Oh, the realization of the inevitable....

21 February 2005

Carmen Sandiego?

Hey, this was fun. Try it out. These are places I've been. (Disregard the whole potential red states/blue states argument!)

create your own visited countries map

create your own visited states map

20 February 2005

Smoke and Leftovers

So the 'rents came and went, and left a bunch of stuff. Well, that's mostly a good thing, because they came to bring me new seating arrangements, plants, and various sundries I had forgotten. We got my futon into proper respectable futon position (instead of saggily leaning against a wall) and we hung my curtains. Now my living room is bathed in a soft parchmenty glow instead of a renter's white.

And since Mom had jokingly said she expected a gourmet meal next time she came, I went all out. Four courses, matched wine, the whole shebang. I pushed my beginners' luck with all new recipes, and the final results were fantastically tasty.

The process, however, was not without peril. Since I had chosen a broiled salmon pesto (recipe here) for the main dish, I knew the inevitable would occur--the smoke alarm.

And let me tell you, this smoke alarm isn't your basic, beep beep, hey, it's kinda hazy in here. I live in a handicapped apartment, so this alarm is the equivalent of a bipolar mother of six toddlers going through a divorce. Sensitive just doesn't describe it. I could light a match and the thing would go off. And you can't just take the batteries out--it's hardwired into the building. Figures. Dad got the job of waving a towel at the thing, and Mom helped by fussing over the dishes.

But dinner was had, dishes were done, and parents left. Now I'm feeling really alone, which is compounded by the daily call to the boyfriend. It's much tougher than I thought, being so far away yet still in the same country.

But that's not what you came here to read about. I'll keep my self-psychiatrizing off this blog.

17 February 2005

Wait, There's More?

And you thought you were getting rid of me. Ha!

My parents are coming on Saturday. I don't have to do the frantic things that most mid-twenties do when their parents come, like last-minute frantic cleaning, or hiding the box of condoms, or making sure to erase all traces of the ten-hour bender last week, but I should probably make it look as though I've been hard at work on my thesis.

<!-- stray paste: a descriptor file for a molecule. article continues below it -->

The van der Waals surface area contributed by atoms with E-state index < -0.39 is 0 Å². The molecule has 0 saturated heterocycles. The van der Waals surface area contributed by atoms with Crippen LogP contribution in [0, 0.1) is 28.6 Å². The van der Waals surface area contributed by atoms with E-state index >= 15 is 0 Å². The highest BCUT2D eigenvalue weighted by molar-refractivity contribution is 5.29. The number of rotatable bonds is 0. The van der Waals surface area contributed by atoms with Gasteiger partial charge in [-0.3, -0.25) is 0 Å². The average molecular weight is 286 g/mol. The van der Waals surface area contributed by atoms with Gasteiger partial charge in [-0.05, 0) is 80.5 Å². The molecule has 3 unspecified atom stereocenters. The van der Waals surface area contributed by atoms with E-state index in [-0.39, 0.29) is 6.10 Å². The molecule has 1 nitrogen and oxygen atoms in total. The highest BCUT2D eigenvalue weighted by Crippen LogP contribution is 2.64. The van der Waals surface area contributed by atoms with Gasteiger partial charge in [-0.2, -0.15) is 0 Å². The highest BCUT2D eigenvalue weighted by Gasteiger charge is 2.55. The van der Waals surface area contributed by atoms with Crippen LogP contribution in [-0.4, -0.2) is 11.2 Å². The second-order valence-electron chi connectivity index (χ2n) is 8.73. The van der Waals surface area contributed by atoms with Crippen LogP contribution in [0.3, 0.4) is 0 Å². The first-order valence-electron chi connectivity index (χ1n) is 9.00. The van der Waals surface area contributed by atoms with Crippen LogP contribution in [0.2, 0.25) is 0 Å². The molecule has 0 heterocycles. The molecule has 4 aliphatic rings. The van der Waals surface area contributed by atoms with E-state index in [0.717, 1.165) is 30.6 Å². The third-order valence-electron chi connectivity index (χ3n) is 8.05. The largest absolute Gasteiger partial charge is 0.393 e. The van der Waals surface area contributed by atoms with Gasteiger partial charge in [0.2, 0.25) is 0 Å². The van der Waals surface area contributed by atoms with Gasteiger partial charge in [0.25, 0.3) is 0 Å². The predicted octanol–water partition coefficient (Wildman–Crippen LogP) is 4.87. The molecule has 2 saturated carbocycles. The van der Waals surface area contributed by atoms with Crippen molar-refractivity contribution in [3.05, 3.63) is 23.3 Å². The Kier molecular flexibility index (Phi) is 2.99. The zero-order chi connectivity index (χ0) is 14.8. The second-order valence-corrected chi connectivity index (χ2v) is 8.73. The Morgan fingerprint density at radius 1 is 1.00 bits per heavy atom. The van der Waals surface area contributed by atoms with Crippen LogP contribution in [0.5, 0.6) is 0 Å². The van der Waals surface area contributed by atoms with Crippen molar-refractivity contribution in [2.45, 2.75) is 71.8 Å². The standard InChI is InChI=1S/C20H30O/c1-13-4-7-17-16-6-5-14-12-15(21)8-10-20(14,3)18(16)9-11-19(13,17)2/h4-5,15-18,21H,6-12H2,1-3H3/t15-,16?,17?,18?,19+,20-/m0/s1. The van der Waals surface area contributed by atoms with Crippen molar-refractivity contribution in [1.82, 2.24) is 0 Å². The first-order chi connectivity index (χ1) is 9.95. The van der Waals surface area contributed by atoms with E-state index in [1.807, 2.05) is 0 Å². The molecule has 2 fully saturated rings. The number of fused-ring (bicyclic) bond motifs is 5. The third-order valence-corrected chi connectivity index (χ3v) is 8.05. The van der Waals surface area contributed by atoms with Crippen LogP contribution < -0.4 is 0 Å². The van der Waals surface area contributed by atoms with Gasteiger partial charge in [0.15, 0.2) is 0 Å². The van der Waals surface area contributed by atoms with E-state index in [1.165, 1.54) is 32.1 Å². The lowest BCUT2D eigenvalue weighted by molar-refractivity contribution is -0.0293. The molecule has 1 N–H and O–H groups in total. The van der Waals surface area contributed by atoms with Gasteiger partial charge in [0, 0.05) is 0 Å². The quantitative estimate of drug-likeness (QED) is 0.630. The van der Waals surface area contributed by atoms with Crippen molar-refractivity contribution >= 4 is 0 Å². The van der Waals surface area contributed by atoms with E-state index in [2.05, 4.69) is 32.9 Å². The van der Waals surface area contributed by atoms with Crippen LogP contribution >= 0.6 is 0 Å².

Really, I just want this thesis to go away. It's like I'm ten again, and I intercept the letter that says I need a tetanus shot for school, and I hide it at the very bottom of the pile, hoping that if I can keep this show up, eventually the whole messy situation will just disappear. Except now I'm 25, and my mature reasonable id says "It's just 35 pages,"* while my ego whines "But I don't Wanna!"

*I know, 35 pages isn't much, compared to most masters theses. But this is a special one, I promise....

Maybe I'll watch a few episodes of M*A*S*H, to get in the research mood...

16 February 2005

So Many Things Neither Of Us Know

Hello. After weeks and weeks of being alternately inspired and scaredy-cat, I found the no-brainest, free-est and easiest blog platform to host my blogging debut. Here's to wishy-washyness! But then again, I am from St. Louis. As my favorite columnist, Bill McClellan says, we're a bunch of pioneers who were too afraid to go any farther.

There's a lot of things you don't know about me. Hell, there's a a lot of things even my boyfriend doesn't know about me. He only found out yesterday that I play an instrument.

But here are the basics. I imagine that they will come up often in the future.

  1. I am from St. Louis. I know I already said that, but if you know much about the city, you'll know that when I say I went to Webster, I mean (most) of the sous-entendres that go with that.
  2. I'm a Francophile, of the "France is way more complicated than baguettes and wine" school of thought. France is a highly complex country, and so is our relationship with them. Despite all the negative press about America and France, I still love both countries.
  3. I currently live in the Midwest. It's an odd coincidence that I ended up so close to home, me who has traveled so far so long.
  4. I'm a middle child. Mom doesn't believe in all that birth order crizap, but I certainly do.

That's enough for today. Gotta leave some mystery.